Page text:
What would Long Islanders be without the sea? The Nature Conservancy on Long Island will stress the importance of the ocean and water quality at its Beaches and Bays Gala on Saturday. All proceeds will go toward the protection and management of Long Island’s wetlands, bluffs, dunes, beaches, bays and underwater habitats—the organization’s mission.
The Nature Conservancy will also honor Marders Nursery owner and conservationist Charles Marder for his dedication to the conservancy and the environment.
Starting at 7 p.m., the gala, curated by Silas Marder, Mr. Marder’s son, will feature local artists whose works evoke the beauty and value of water, including James Prosek’s watercolor paintings entitled “Ocean Fishes.”
According to Nancy Kelley, the conservancy’s executive director, his work reinforces what the conservancy is trying to protect.
The paintings “are a symbol of what it means to live here, of the food we love to eat, and activity that people enjoy engaging in,” she said. “But all fish need clean water to thrive and that is something being compromised here on Long Island due to nitrogen pollution from sewage in our waters.”
Aurora Robson will show off her sculptures made from discarded plastic she found at the shore, and actor Christian Scheider will serve as the auctioneer for “fund-a-project” and for several water-related items.
Another of Mr. Marder’s sons, Tucker Marder, will also put his talents on display for the benefit with a puppet show using puppets he’s created from natural materials.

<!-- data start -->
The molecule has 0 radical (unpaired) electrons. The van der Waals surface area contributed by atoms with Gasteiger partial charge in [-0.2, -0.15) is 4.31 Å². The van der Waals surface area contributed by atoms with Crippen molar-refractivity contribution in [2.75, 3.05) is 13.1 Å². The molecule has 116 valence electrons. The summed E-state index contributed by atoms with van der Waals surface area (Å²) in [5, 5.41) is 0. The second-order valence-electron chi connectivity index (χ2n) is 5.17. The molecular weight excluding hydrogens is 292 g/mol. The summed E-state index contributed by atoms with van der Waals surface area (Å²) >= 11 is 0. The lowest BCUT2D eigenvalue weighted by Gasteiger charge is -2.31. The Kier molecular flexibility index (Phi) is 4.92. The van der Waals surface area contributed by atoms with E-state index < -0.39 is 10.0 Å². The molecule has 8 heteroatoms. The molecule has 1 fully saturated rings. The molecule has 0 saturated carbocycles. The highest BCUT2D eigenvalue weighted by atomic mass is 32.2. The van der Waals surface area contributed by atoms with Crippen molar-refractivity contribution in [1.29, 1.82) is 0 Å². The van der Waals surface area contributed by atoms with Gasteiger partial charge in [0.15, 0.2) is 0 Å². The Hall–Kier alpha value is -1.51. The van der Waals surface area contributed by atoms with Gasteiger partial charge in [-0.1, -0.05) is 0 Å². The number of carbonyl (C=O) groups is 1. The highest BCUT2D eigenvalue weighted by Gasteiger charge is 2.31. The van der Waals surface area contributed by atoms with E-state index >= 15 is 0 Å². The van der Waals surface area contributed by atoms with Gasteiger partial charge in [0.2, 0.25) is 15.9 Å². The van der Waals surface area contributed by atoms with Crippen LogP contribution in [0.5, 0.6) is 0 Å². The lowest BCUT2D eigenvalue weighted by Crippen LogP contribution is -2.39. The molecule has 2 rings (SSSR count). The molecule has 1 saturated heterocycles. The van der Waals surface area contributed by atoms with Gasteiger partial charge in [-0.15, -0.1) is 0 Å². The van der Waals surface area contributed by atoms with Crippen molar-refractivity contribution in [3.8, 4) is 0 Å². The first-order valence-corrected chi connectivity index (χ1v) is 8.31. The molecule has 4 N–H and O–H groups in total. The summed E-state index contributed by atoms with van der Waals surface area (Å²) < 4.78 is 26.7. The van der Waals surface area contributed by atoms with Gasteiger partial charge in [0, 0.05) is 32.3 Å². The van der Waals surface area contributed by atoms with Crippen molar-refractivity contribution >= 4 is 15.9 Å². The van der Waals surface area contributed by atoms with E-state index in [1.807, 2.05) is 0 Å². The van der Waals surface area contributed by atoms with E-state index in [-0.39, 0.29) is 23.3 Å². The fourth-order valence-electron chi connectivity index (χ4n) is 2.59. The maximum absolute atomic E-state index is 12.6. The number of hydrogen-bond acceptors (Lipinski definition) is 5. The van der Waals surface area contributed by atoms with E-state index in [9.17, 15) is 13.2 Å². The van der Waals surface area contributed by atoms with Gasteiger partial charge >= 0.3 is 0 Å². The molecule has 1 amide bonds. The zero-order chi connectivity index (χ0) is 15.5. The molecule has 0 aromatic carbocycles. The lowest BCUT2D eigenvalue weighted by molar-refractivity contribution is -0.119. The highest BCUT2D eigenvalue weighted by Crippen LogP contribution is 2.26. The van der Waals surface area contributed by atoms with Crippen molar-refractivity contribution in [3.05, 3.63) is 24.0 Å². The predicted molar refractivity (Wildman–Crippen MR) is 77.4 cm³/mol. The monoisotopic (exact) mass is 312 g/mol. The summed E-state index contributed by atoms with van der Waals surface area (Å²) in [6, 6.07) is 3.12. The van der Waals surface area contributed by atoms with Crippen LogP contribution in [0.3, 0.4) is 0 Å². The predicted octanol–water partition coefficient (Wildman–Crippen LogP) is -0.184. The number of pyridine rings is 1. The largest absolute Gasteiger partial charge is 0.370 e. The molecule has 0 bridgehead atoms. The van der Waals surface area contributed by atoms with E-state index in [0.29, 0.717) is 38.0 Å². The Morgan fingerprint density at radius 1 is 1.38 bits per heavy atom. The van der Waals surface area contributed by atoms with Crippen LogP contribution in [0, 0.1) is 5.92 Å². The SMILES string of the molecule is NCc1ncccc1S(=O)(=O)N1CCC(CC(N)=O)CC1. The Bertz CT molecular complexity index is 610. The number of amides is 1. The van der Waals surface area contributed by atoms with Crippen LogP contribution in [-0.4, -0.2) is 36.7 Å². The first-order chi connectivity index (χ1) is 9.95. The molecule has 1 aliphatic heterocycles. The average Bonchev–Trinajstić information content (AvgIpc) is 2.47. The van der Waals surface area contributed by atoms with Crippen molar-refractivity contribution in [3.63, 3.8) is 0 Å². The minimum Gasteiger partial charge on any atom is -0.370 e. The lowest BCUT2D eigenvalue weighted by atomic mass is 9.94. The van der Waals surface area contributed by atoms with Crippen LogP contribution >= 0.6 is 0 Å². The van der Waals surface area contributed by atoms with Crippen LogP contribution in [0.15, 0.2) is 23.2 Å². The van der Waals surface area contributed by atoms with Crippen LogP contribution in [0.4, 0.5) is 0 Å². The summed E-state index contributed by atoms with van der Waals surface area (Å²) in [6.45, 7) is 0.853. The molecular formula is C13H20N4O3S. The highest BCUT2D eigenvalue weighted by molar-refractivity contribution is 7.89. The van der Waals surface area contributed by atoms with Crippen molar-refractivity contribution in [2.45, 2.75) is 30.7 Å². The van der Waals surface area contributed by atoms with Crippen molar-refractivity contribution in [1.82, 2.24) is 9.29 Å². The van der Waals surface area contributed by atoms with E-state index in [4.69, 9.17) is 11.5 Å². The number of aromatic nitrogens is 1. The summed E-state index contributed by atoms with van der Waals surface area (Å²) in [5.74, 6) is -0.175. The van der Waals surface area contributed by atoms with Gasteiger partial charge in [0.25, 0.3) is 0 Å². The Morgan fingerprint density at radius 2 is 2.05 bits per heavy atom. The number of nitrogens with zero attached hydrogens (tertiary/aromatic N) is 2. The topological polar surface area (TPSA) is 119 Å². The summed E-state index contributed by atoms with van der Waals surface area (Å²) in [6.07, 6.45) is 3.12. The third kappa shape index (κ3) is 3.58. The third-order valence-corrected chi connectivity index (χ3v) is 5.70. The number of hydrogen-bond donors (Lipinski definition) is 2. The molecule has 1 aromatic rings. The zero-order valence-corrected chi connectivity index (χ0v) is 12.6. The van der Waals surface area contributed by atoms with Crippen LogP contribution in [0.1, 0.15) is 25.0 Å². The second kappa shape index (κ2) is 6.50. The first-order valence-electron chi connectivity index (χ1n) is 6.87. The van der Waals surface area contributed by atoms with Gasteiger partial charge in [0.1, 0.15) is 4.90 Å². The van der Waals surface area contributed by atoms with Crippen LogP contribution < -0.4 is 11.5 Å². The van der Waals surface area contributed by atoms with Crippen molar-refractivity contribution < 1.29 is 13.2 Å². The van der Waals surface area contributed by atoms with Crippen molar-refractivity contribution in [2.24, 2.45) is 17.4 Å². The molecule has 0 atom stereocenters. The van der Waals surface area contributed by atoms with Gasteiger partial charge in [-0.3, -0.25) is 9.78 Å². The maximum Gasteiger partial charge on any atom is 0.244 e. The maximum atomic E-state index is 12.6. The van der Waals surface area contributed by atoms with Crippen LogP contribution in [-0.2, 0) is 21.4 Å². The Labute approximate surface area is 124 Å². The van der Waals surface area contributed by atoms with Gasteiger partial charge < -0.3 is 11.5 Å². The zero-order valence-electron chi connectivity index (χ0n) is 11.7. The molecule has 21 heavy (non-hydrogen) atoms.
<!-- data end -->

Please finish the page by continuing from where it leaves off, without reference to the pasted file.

Fred Stelle, a member of the board of trustees who is hosting the benefit with his wife Bettina, said although Mr. Marder is being honored this weekend, his whole family deserves recognition.
“Charlie is a very quiet, unassuming guy who is used to working behind the scenes, as is his whole family. That’s what’s impressive about them,” Mr. Stelle said. “They’re doing the right thing by trying to engage in proper support for the environment for the generation to come.”
Mr. Marder, who grew up in Springs, first became involved with the Nature Conservancy 24 years ago to maintain native landscapes and control invasive plants. He has served on the organization’s board of trustees since 2004 but continues to be hands-on. According to Mr. Stelle, Mr. Marder does a lot of pro bono work on conservancy stewardship projects, which include the conservation of the Mashomack Preserve on Shelter Island and sites in East Hampton, Southampton and on North Fork.
“He’s known for having the capability of finding large, mature and healthy plants,” Mr. Stelle said. “He’s also a believer in sustainable, natural systems—he long ago gave up selling chemical fertilizers and is a sponsor of beekeeping preservation efforts. He is arguably one of the most important, influential landscape contractors out here. He’s the keeper of the flame.”
The Beaches and Bays Gala will be held at the Nature Conservancy’s Center for Conservation in East Hampton. Tickets start at $750. To purchase tickets and obtain more information call 329-3987, extension 19.